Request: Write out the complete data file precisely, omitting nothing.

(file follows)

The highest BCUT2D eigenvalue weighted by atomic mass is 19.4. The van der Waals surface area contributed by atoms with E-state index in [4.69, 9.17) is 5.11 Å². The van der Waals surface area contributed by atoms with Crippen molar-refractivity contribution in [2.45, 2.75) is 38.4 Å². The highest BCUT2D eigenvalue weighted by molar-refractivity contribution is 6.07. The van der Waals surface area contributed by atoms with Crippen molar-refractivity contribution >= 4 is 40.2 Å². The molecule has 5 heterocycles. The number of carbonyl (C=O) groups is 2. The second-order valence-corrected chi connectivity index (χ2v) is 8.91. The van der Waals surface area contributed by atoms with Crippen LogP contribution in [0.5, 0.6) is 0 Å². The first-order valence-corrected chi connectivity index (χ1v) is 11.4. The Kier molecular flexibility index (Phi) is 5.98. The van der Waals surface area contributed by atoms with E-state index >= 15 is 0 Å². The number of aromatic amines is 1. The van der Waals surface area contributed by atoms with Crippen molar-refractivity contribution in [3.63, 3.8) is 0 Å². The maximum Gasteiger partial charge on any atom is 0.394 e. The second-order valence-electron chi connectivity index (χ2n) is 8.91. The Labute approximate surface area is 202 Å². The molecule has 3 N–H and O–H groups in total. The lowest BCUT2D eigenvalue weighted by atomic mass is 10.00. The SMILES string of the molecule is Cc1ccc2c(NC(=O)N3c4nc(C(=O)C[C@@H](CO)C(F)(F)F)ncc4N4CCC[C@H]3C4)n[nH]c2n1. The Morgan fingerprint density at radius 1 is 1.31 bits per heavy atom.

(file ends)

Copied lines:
The highest BCUT2D eigenvalue weighted by atomic mass is 19.4. The van der Waals surface area contributed by atoms with E-state index in [4.69, 9.17) is 5.11 Å². The van der Waals surface area contributed by atoms with Crippen molar-refractivity contribution in [2.45, 2.75) is 38.4 Å². The highest BCUT2D eigenvalue weighted by molar-refractivity contribution is 6.07. The van der Waals surface area contributed by atoms with Crippen molar-refractivity contribution >= 4 is 40.2 Å². The molecule has 5 heterocycles. The number of carbonyl (C=O) groups is 2. The second-order valence-corrected chi connectivity index (χ2v) is 8.91. The van der Waals surface area contributed by atoms with Crippen LogP contribution in [0.5, 0.6) is 0 Å². The first-order valence-corrected chi connectivity index (χ1v) is 11.4. The Kier molecular flexibility index (Phi) is 5.98. The van der Waals surface area contributed by atoms with E-state index >= 15 is 0 Å². The number of aromatic amines is 1. The van der Waals surface area contributed by atoms with Crippen molar-refractivity contribution in [3.63, 3.8) is 0 Å². The maximum Gasteiger partial charge on any atom is 0.394 e. The second-order valence-electron chi connectivity index (χ2n) is 8.91. The Labute approximate surface area is 202 Å². The molecule has 3 N–H and O–H groups in total. The lowest BCUT2D eigenvalue weighted by atomic mass is 10.00. The SMILES string of the molecule is Cc1ccc2c(NC(=O)N3c4nc(C(=O)C[C@@H](CO)C(F)(F)F)ncc4N4CCC[C@H]3C4)n[nH]c2n1. The Morgan fingerprint density at radius 1 is 1.31 bits per heavy atom.